Rolle's Theorem

Lagrange’s Mean Value Theorem (LMVT theorem)

Rolle's Theorem Class 12 is an exceptional case of mean value theorem which agrees with a certain condition whereas Lagrange's Mean Value Theorem is itself a mean value theorem and also known as the first mean value theorem. In this article, we will discuss both Rolle's Theorem class 12 and Lagrange's Mean Value Theorem. Through mean, we know about the average of the given values. But in the case of integrals, the method of finding the mean value of two distinct functions is quite different. Let us know about the mean values of such functions along with the geometrical representation of both Rolle’s theorem and lmvt (theorem) in this article.


State and Proof Lagrange’s Mean Value Theorem 

Lagrange’s Mean Value Theorem or First Mean Value theorem states that,

If a function f is defined in the closed interval (a, b), agree with the following conditions

The function f is always continuous in the closed interval (a, b)

The function is always differentiable in the open interval (a, b)

And there includes a value x = c in such a manner that,

 [f (b) – f (a)] / (b-a) = f’ (c)


LMVT Theorem Proof

Consider the following related function,

F (x) =f (x) +λ x

We selected a number λ such that the condition F(a) =F(b) agreed. Then,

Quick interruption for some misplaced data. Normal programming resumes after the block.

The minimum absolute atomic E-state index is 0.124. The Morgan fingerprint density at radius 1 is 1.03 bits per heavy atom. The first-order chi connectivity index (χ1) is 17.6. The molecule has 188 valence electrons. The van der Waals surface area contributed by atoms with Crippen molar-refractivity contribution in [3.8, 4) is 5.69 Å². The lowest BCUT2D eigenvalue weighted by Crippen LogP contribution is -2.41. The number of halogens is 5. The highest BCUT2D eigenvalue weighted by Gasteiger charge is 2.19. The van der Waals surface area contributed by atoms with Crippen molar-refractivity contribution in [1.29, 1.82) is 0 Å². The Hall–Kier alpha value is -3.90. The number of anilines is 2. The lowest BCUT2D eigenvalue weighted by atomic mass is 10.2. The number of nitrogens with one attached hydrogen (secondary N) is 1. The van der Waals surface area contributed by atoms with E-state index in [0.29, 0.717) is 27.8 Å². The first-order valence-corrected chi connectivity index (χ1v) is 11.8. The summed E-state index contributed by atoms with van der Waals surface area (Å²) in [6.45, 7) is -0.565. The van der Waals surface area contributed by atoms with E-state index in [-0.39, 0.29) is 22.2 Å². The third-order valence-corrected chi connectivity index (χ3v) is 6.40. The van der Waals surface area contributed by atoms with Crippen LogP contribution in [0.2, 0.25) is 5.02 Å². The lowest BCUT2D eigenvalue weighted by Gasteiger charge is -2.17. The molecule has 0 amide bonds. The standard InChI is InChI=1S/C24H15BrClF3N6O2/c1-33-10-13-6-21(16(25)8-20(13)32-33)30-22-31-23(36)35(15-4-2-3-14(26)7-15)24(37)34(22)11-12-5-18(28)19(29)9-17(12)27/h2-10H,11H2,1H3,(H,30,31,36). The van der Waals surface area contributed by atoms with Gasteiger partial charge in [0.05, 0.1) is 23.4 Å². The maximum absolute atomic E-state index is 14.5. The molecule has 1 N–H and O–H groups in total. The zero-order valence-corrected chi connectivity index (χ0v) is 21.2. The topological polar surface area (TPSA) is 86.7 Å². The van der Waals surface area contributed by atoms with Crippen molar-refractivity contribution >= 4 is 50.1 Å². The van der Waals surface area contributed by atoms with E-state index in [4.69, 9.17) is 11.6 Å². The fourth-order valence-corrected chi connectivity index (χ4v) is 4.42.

F (a) +λ a =f (b) +λb,

= f(b) -f(a) = λ (a-b)

λ = - f(b) -f(a) /b-a

Therefore , we have

F(x) = f (x) - f(b) -f(a)/ b-a (x)


The function f is continuous in the closed interval (a, b), differentiable in the open interval (a, b) and holds equal values at the endpoints of the interval. Hence, it satisfies all the conditions of Rolle’s theorem, Then there includes a point c in the interval (a,b) such that

F’(c) = 0

It follows that,

f’c - f (b)-f (a) /b-a = 0

Or,

f(b) -f(a) =f’(c) (b-a)


Rolle’s Theorem

Rolle’s Theorem Class 12 is one of the fundamental theorems in differential calculus.  It is an exceptional case of mean value theorem which in turn is an important element in the proof of the fundamental theorem of calculus.


An exception case of Lagrange’s Mean Value Theorem is Rolle’s Theorem which states that,

A function f is defined in the closed interval (a, b), in such a manner that it agrees with the following conditions.


The function f is continuous in closed interval (a, b)

The function is always differentiable in the open interval (a, b)

Now if f (a) =f (b), then there includes at least one single value of x, let us consider this value as c which comes in between a and b i.e. (a < c <b) in such a manner that f ‘(c) = 0.

In short, if a function f is continuous on the closed interval and differentiable on the open interval then there includes a point x = c in (a, b) such that f ‘(c) =0


Solved Example

1. Discuss the conditions for the application of Rolle’s Theorem for the following function.

F(x) = x2/3 on [-1, 1]

f ’(x) = 2/3x1/3

f ’ (0) = 2 /3(0)1/3

f ’(0) = ∞

So f ‘(x) does not takes place at x=o € (-1, 1)

f ’(x) is not differentiable in X € (-1, 1)

So Rolle’s Theorem is not applicable on F(x) in [-1, 1]  


2. Verify mean value theorem , if

 f (x) = x2-4x -3 in the interval [a, b] where a =1 and b= 4